Wyandotte County Joins The Growing List Of Places Demanding Mask Use
The Unified Government of Wyandotte County Commission voted 8-2 Thursday to impose a mask mandate for indoor gatherings in response to the rebounding pandemic.
Amid protests about overreaching government public health orders, the Wyandotte Unified Government on Thursday became the latest unit of local government in the Kansas City area to respond to a surging COVID-19 outbreak with a mask mandate.
The county commission passed the mandate 8-2 in a special meeting. Edwardsville and Bonner Springs were exempted from the order.
Several cities, counties and school boards in the metro area have adopted mask mandates in the past week.
The Johnson County Board of County Commissioners voted to require masks for kindergarten through 6th grade students on Thursday.
Jackson County announced Wednesday it would impose a mask mandate for everyone ages 5 and older.
Both of those are set to take effect on Monday. Before Thursday’s meeting in Kansas City, Kansas, demonstrators gathered outdoors to protest the mask mandate.
Many of those protestors poured into City Hall and watched the virtual meeting in the lobby. Several spoke out during the public comment section of the meeting.
Most criticized the commissioners and the medical professionals.
“Science doesn’t make decisions, Representatives make decisions,” Kansas City, Kansas, resident Josh Monnington said. “Much of the problems that we have faced have come from government. Government orders have illegalized our most intimate family gatherings.”
Some people are exempted from the order, however.
They include children under the age of five, people with conditions that prevent wearing a face covering, athletes engaged in organized competition and people working alone in enclosed spaces.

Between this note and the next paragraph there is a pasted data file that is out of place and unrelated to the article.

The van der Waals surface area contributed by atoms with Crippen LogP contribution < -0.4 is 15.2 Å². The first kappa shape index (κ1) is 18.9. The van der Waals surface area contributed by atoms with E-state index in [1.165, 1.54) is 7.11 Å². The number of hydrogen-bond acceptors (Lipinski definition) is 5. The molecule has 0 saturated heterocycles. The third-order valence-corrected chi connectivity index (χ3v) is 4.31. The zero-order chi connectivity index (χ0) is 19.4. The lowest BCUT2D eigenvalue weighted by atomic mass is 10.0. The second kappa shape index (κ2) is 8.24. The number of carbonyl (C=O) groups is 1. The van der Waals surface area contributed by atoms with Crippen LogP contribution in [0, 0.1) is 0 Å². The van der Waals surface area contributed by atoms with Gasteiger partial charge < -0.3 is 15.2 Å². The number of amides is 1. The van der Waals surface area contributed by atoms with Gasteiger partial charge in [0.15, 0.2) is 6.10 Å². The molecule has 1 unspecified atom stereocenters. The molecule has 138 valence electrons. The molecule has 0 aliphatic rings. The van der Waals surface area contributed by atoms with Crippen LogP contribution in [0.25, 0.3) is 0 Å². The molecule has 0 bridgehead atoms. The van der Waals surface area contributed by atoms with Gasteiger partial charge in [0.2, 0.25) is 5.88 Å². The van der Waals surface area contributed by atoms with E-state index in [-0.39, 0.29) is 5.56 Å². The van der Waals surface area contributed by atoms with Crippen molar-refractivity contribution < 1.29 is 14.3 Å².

Mayor David Alvey said the county needed to take decisive action to stem the fast-spreading delta variant of COVID-19.
“Every time we’ve given this virus oxygen, it has flared up,” he said. “The data demonstrates time and again that the mask does work.”
The Rev. Tony Carter told the commission he was concerned for the safety of his family. He said he listened to both sides of the argument and is in favor of the mandate.
“We’re all in this together,” he said. “The fact that somebody makes a choice to not be vaccinated or not to wear a mask or just ignore all of this because of their freedom is just not good enough.”
“I have a 10-year-old granddaughter and really I’m worried about what can happen when she goes back to school.”
Daran Duffy, who was a candidate in the recent primary for Kansas City Mayor, was one of those who listened from the lobby and protested before the meeting.
“I’m frustrated by it,” he said afterward. “We have commissioners and a mayor that are unwilling to hear the people.”